is always a good idea to sew on the same side of the presser foot, if you’re using that
as a guide. That is why she flipped the panel around here.
Now go back and finish off the area which was left unsewn. After this is done we will
sew a single top stitch to the boxing where it is sewn to the top of the seat. We will
do that in the next step. To sew our top stitch we will need to turn
the cover right side out. And then we will sew about a 1/8 inch away from the first stitch
being sure to catch the bottom flap of fabric as we sew. It is best to place this top stitch
on the boxing and not the top channeled plate. Here Angela is starting at the back side of
the cushion where the French seam was just created. She did a little bit of reversing
and then continues to go around using her presser foot as a guide. Note, as she sews
she pulls on the two halves of fabric so it is nice and flat and laying open on the center
seam. When we get to the back side do some more
reversing and you are done. Next up we will staple this cover to the seat.
We have fit the cover over the seat and will now staple it in place. We will start be stapling
the front and rear of the seat first. We are using the EZE ½” crown stapler with Stainless
Steel staples. This is a pneumatic stapler. These ½” crown staples are wider than normal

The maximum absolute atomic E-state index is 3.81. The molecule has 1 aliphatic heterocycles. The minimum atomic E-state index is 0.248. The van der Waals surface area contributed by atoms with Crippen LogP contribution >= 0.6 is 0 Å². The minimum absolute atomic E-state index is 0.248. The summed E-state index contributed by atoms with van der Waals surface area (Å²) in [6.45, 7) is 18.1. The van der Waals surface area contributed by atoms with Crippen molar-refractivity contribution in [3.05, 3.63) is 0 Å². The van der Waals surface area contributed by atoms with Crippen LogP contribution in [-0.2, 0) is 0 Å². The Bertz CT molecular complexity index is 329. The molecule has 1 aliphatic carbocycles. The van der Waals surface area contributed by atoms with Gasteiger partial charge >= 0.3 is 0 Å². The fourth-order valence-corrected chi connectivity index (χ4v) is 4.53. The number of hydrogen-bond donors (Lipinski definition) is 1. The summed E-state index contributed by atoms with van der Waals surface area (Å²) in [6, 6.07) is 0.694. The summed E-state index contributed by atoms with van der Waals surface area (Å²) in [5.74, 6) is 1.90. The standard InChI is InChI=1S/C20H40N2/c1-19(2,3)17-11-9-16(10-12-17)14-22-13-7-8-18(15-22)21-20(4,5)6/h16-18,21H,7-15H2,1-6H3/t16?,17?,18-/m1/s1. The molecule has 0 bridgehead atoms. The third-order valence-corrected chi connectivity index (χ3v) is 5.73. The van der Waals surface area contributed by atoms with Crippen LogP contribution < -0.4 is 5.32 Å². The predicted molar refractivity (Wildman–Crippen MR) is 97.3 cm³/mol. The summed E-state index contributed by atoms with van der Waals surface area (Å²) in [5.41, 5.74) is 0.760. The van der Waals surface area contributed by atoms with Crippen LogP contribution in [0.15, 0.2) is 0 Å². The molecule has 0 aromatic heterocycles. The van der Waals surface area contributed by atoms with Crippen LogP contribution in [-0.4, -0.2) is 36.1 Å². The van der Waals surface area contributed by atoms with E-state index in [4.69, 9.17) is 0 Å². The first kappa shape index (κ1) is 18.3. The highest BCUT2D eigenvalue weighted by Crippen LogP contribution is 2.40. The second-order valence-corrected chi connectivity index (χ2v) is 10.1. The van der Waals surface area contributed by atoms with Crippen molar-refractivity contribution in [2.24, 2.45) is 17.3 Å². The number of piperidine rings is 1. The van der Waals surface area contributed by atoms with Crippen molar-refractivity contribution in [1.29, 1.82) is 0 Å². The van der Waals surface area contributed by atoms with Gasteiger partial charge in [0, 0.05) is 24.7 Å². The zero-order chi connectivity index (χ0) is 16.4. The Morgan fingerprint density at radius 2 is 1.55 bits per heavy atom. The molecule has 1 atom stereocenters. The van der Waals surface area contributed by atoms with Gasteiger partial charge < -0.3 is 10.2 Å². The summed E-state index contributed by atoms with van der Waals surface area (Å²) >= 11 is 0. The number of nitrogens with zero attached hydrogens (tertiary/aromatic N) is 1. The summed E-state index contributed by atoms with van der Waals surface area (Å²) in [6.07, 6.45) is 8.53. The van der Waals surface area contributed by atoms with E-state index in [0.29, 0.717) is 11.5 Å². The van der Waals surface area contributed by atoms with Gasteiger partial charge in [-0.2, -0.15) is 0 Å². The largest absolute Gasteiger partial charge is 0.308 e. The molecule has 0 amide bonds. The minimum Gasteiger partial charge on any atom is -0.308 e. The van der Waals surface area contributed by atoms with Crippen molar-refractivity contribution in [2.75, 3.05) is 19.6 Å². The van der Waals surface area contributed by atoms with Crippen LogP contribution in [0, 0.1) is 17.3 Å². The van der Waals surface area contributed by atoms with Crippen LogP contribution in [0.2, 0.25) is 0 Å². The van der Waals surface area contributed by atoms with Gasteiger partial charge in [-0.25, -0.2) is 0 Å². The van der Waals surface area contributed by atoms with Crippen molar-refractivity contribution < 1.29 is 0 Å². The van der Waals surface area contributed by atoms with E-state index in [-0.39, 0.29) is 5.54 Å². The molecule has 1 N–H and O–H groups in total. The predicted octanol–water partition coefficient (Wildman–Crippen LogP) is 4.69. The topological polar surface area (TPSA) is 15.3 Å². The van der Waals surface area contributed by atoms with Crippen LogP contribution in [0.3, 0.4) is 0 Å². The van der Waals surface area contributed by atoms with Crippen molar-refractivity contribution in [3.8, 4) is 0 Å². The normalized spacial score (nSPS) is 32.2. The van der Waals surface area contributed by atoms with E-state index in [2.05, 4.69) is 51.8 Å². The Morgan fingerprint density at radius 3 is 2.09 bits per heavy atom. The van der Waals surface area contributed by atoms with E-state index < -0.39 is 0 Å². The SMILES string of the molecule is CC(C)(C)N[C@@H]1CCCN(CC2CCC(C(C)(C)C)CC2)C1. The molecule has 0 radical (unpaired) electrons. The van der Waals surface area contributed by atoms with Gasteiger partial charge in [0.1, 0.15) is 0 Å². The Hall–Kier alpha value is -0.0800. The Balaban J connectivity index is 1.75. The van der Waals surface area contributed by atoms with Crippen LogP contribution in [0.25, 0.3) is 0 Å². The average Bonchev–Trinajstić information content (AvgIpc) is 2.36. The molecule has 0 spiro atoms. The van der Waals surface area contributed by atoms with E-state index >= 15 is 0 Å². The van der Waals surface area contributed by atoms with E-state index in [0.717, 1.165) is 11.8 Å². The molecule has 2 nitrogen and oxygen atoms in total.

crown staple of 3/8″ so they resist splitting the vinyl fabric. Here’s a demo showing stapling
the same vinyl fabric the first is a standard 3/8″ crown staple and now with the EZE ½”
crown stapler. Watch as we pull on the vinyl, you can see the ½” crown does not pull thru
the vinyl as easily as the 3/8″ crown does. Also because we it is a pneumatic stapler
you can turn down the PSI amount on your air compressor to reduce the force that is applied
to the staple which in turn helps to keep the staple from driving in too deep and thus
cutting the vinyl fabric. Now that the front and back are stapled in
place we will secure the sides pulling the fabric over the seat and checking for a good
fit and look. The EZE TC-08 Staple Gun with ½ crown is
a reasonably priced staple gun for upholstery applications and it is sold at Sailrite.com.
If you do not want to spend the money on a new staple gun you can use a standard Arrow
brand stapler to do this job also. We recommend using stainless steel staples or monel staples.
Once stapled in place just trim away the excess fabric with scissors.
Our pleated or channeled motorcycle seat is now complete. Coming up next is the materials
and tool list that we used to make this pleated or channeled motorcycle seat cover.
For more free videos like this be sure to check out the Sailrite website or subscribe
to the Sailrite YouTube channel. It’s your loyal patronage to Sailrite that makes these
free videos available, thanks for your loyal support! I’m Eric Grant and from all of us
here at Sailrite, thanks for watching!